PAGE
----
The railway, trams and underground tubes, changed this. Medieval suburbs were settlements clustered directly outside the city walls. By dramatically increasing the speed of transport, railways meant that people could for the first time live in suburbs or further towns separated from the main city by unbuilt fields. Of course, these homes did need to be clustered around the train station, since once you got off the train you were once again restricted to walking speed or an omnibus—barely faster than walking.
Later, trams, and metros like the London Underground, created contiguous suburbs as well. With stops closer together than train stations, it led to America’s famous ‘streetcar suburbs’, ‘Metroland’ around London’s tubes, and indeed suburbs across the country, ringing the major cities. The ‘effective size’ of a city—the population who could readily commute in to work at peak times—could grow dramatically.
In London’s case, this meant population growth from 1m to 7.5m in a century, creating the world’s first modern metropolis. All of these 7.5m were ‘in range’ of the others to work together. If they had been further apart, some of them would have been unable to collaborate, and they could not have captured the agglomeration benefits from working together.
The car further extended this range. Whereas transit infrastructure inherently reduces effective distance in specific directions between stops, down train, tram or bus lines, the car can range in all directions without being restricted to specific stopping points. This led to development that spread out—or sprawled—widely and at low density. Nineteenth and early twentieth century suburbs were gentle density. By mid-century this ceased to be the case. However, when roads are free at the point of use, more cars mean more congestion. Eventually the competition from cars and buses and the resulting congestion (along with many other factors) made tram networks financially unviable, and they disappeared across Britain.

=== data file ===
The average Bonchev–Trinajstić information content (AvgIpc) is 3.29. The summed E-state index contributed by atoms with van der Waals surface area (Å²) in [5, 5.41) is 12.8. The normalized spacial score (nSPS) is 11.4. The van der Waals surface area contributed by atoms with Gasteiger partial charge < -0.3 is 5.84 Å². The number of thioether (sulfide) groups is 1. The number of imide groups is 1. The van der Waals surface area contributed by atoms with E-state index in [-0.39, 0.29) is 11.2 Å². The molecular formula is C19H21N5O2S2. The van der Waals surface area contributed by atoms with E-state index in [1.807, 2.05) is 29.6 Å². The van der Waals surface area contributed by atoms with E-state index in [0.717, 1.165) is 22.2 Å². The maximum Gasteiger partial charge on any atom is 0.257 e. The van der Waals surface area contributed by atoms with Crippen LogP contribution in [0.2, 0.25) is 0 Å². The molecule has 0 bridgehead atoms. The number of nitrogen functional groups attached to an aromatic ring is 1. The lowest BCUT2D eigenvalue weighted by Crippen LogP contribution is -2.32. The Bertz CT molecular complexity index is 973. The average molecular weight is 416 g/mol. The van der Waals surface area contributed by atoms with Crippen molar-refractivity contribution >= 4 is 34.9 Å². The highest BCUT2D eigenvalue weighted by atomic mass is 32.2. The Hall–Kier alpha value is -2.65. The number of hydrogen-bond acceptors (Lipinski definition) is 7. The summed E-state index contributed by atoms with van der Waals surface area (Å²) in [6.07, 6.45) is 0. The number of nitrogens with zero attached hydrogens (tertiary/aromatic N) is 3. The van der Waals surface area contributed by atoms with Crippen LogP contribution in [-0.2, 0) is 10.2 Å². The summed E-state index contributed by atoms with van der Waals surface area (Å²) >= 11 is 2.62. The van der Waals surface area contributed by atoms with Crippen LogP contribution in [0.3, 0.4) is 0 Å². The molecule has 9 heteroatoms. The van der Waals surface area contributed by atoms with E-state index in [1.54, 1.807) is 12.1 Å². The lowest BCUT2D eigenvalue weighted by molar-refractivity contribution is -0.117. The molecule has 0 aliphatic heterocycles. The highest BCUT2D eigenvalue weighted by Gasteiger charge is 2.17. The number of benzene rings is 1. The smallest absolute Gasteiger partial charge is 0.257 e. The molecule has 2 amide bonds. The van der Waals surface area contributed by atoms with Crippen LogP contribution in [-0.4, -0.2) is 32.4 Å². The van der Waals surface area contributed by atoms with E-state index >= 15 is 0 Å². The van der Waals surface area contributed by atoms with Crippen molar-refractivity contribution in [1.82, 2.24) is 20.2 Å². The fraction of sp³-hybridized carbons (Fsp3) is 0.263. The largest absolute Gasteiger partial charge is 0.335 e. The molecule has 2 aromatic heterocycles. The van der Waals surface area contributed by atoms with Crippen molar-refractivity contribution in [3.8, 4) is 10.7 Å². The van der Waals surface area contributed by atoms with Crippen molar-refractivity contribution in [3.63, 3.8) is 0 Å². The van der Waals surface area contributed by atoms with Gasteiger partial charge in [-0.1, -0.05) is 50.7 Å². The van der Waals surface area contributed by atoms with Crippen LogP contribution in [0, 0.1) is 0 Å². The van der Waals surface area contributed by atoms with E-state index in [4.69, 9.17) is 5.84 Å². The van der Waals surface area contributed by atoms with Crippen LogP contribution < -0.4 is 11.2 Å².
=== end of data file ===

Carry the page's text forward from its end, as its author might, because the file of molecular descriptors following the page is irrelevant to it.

Since the disappearance of trams, the decline of cycling, and the spreading out of cities, which makes walking unviable, most cities in the UK have relied heavily on single occupancy cars for nearly all of their commuting. About eighty five per cent of car commutes have no passengers other than the driver.
Relying on single occupancy car transport for commutes works only when cities have lower population density. In the mid-to-late 20th century, all of the UK’s larger cities saw very significant population declines, especially in inner city areas. This was partly due to deliberate reductions in density, and partly due to . Now that cities are roaring back into life, with growing urban populations, many more of whom can afford to own a car, so too is congestion rising.